|When a Member of the World Trade Organization (WTO) adopts a measure which it considers is necessary to protect against a health risk, but which constitutes a barrier to international trade in goods, there is a conflict of interests. If the measure is removed, the health protection interest is affected negatively. If the measure is kept in place, the trade liberalisation interest is affected negatively. Both interests are considered important within the WTO regulatory framework, and must therefore be balanced. One part of this balancing act occurs when panels answer burden of proof questions in WTO disputes concerning health protection measures. The core questions are: What facts must be proved by the parties under the relevant provisions (what are the ‘legal facts’)? What party shall carry the heaviest burden of persuading the panel about these facts (what party shall carry the ‘persuasive burden’)? And to what extent must the party persuade the panel about the facts (what ‘standard of proof’ shall be applied)? In WTO law, there are a number of provisions specifically regulating the adoption of health protection measures. The most important are: Article XX(b) of the General Agreement on Tariffs and Trade 1994 (the GATT 1994), and Articles 2, 3, and 5 of the Agreement on the Application of Sanitary and Phytosanitary Measures (the SPS Agreement). The aim of this study is to analyse these provisions from a burden of proof perspective.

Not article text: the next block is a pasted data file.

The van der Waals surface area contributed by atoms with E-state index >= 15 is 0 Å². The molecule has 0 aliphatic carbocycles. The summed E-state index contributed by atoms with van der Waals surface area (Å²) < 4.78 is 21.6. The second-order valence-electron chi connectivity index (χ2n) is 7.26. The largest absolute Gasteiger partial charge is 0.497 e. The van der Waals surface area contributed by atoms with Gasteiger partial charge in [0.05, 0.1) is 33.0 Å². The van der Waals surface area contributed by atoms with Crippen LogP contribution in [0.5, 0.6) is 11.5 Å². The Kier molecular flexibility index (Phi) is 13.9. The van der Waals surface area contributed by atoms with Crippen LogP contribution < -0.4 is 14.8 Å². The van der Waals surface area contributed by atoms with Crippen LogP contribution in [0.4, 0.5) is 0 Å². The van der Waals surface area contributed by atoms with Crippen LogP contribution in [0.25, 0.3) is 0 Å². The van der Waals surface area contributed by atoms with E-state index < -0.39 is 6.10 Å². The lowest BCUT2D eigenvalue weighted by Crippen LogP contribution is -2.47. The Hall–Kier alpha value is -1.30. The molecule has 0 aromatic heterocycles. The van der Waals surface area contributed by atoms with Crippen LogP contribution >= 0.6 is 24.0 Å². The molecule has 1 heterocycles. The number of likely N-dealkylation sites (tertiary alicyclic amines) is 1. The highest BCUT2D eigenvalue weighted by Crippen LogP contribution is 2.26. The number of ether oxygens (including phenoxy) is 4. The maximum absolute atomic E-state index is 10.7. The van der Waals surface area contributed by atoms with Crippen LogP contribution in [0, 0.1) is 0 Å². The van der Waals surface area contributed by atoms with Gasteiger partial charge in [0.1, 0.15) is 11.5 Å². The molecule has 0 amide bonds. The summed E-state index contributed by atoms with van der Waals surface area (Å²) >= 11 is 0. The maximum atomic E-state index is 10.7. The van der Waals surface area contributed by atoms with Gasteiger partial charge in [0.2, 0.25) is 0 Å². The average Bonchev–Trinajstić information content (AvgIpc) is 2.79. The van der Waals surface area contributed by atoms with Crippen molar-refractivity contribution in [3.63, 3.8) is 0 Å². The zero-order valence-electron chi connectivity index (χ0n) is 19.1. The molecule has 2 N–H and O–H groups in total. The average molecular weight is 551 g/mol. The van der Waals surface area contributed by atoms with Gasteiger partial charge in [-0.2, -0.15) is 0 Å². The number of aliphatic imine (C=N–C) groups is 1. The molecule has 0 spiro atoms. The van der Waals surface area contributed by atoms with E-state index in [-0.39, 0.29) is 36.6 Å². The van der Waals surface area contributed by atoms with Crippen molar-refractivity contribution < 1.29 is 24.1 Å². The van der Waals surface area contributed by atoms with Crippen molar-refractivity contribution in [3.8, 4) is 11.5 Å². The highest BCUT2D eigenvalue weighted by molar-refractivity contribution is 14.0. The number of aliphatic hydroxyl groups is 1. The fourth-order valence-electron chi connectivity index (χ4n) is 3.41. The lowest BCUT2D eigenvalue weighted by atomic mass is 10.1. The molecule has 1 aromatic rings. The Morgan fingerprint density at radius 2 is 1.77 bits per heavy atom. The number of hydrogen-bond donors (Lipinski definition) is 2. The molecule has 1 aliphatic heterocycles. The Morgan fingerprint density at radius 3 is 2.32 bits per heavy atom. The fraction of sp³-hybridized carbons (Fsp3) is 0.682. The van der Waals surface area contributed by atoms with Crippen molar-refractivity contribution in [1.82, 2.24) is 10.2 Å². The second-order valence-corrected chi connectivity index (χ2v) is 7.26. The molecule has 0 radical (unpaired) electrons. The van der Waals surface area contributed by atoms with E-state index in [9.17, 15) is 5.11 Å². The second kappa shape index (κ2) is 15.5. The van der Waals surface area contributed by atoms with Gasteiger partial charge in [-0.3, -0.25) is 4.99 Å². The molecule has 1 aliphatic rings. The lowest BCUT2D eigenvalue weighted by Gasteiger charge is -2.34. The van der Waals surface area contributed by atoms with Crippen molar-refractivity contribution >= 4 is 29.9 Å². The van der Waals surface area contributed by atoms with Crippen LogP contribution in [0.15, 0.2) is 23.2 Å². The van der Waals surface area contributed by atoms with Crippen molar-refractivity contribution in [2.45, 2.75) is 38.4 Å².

The analysis is carried out in Chapters 2-5 of the study. Chapter 2 contains an analysis of the general burden of proof concept. The main conclusions reached are that a court cannot normally avoid allocating the persuasive burden to one of the parties, and applying a certain standard of proof. When deciding how the burden should be allocated, and what standard to apply, the court should primarily rely on arguments related to the desire to reduce the risk of an erroneous outcome. Chapter 3 contains a general analysis of how the burden of proof has been handled in WTO dispute settlement. The main conclusions from this Chapter are that, even though the adjudicating bodies have often addressed the burden of proof in their reports, they have not discussed why the burden should be allocated to a certain party, or why a certain standard should be applied. General burden of proof principles have been applied with very little discussion. Moreover, they have also relied on the ‘prima facie case’ concept when allocating the burden. This concept seems to have little practical relevance, and it is argued that the adjudicating bodies should not continue to rely on it in future cases. Chapter 4 contains an analysis of how the legal facts in Article XX(b) of the GATT 1994 (and the chapeau of Article XX) have been interpreted, and how the burden of proof has been handled under the provision. The main conclusions here are that the adjudicating bodies have not provided much guidance in respect of how the existence of a health risk, and the relationship between the measure and the risk, should be demonstrated under the provision. The provision has consistently been treated as an exception for burden of proof purposes, and the burden has been allocated to the defendant. This entails that the trade interest has been favoured, and the health interest disfavoured. Chapter 5 contains an analysis of how the legal facts in the relevant paragraphs of Articles 2, 3, and 5 of the SPS Agreement have been interpreted, and how the burden of proof has been handled under the provisions. The main conclusions reached are that, even though the provisions contain detailed requirements, and even though the adjudicating bodies have provided rather detailed interpretations in different disputes, many of the most important legal facts are still unclear. It is for example not clear when the scientific evidence should be considered sufficient to perform a risk assessment within the meaning of Article 5.1, and what is required from such an assessment. This makes it difficult for the parties to know what to prove. More or less all provisions in the SPS Agreement have been treated as general rules for burden of proof purposes, and the burden has been allocated to the claimant. This entails that the health interest has been favoured, and the trade interest disfavoured. The conclusions of the study are summarised in Chapter 6. The most important general conclusion is that the WTO adjudicating bodies should not apply general burden of proof principles. Instead, they should examine how the burden of proof should be handled under individual provisions, in light of arguments related to the desire to reduce the risk of errors. It is proposed that the default option under the above provisions should be to allocate the burden to the claimant, and to apply the balance of probability standard.